To our collective life

The danger we are rescued from includes

Soul stealing cultures or religion

Dignity crushing economic and social conditions

The salvation that Jesus brings delivers people in their inner and collective lives, from soul and dignity crushing economic and social conditions.

Both readings express how early Christians received this salvation, and took part in the ongoing work of salvation.

In Acts this happened as they gathered for “the Apostle’s teaching, from the breaking of bread, and the prayers.” This is a key part of our baptismal covenant – a core expression of our identity and practice as Christians. As God continued the process of saving them, they experienced awe and joy. As a community, in the power of the Spirit’s presence, they began to share their wealth and so everyone had enough. As a community they began to experience the joy of God’s generosity and to express that generosity with each other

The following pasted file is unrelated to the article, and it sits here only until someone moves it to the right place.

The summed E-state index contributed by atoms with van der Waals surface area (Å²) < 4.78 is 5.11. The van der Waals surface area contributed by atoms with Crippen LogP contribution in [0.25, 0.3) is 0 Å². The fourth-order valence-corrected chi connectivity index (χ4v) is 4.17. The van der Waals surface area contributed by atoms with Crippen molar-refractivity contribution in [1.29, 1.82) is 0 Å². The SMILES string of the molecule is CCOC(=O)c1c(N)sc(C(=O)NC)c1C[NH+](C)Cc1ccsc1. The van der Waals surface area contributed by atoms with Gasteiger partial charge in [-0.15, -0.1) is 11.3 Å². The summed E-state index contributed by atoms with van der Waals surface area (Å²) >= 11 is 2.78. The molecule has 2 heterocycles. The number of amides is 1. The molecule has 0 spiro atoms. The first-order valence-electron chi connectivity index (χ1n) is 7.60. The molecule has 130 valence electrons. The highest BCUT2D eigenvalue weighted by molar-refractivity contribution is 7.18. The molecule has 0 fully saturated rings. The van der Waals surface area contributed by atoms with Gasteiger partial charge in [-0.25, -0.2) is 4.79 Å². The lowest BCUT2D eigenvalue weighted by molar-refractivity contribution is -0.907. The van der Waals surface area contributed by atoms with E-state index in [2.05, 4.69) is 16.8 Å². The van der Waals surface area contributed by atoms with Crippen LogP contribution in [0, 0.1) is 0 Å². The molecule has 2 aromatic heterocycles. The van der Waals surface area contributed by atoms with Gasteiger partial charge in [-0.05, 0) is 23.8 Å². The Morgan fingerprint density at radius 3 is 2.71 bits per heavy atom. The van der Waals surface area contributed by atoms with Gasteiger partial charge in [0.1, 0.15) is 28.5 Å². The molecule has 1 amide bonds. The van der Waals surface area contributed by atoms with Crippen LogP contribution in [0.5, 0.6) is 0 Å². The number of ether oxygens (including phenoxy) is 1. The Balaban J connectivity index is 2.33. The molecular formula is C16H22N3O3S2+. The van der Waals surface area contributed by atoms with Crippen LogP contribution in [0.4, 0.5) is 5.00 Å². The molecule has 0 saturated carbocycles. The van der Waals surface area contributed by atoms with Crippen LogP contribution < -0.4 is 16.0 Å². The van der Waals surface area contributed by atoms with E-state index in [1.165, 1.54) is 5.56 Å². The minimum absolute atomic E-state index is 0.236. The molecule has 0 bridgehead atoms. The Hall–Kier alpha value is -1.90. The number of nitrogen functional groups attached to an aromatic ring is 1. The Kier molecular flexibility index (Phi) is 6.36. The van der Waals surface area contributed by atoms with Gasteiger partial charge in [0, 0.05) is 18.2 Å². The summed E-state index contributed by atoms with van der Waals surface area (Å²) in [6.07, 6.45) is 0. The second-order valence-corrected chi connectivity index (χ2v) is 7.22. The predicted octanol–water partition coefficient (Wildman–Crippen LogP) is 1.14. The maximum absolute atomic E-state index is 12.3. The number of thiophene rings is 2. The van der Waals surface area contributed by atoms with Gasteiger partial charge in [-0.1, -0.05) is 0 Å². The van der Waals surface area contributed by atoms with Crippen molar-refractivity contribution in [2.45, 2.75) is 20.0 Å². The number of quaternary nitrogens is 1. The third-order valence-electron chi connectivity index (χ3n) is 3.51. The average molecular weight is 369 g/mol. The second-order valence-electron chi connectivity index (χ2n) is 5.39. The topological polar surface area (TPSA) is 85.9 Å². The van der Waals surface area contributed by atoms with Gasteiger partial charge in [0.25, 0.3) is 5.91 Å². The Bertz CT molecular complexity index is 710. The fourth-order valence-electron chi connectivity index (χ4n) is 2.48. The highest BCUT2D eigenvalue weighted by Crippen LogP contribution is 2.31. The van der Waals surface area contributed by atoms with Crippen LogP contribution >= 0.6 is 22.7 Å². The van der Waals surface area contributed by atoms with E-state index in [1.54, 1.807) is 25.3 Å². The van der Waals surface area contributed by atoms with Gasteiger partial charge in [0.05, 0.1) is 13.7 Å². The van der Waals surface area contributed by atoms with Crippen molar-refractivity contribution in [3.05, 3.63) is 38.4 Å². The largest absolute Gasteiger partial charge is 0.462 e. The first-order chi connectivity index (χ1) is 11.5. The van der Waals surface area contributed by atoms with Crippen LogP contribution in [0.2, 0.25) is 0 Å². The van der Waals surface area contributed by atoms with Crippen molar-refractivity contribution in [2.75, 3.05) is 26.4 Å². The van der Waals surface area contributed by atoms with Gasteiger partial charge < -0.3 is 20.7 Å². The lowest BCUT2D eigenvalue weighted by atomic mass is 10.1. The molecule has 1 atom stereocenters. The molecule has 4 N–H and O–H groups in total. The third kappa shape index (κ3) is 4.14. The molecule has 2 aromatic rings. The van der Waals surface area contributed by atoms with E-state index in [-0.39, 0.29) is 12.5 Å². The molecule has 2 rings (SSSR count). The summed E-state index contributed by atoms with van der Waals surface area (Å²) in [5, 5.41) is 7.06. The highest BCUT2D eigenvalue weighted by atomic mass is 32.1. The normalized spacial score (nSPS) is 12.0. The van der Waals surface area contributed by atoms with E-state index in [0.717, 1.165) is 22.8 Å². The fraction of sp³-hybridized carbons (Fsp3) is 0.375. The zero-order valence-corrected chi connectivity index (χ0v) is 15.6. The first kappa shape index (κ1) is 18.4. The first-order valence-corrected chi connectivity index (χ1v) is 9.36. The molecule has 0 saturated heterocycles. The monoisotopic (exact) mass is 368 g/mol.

They no longer had to live by the dog-eat-dog worldview of the Roman empire in their inner life, interpersonal life and their collective economic life. It was a period of great freedom and excitement for the early followers of Jesus.

Peter addresses a totally different situation. In Peter we see a letter to a community of Christians who are being resisted by their larger culture, and continuing to experience soul and dignity crushing social conditions. Peter expresses a strategy for how they as a community can effect change. This strategy is today known as “active non-violent resistance.”

People have often interpreted this passage as one of several that seem to say that we must open ourselves to abusive relationships. I do not think that is what Peter is trying to say. I think abused spouses are right to protect themselves! All the pronouns in this passage should be translated “you all.” He is talking to the whole Christian community here.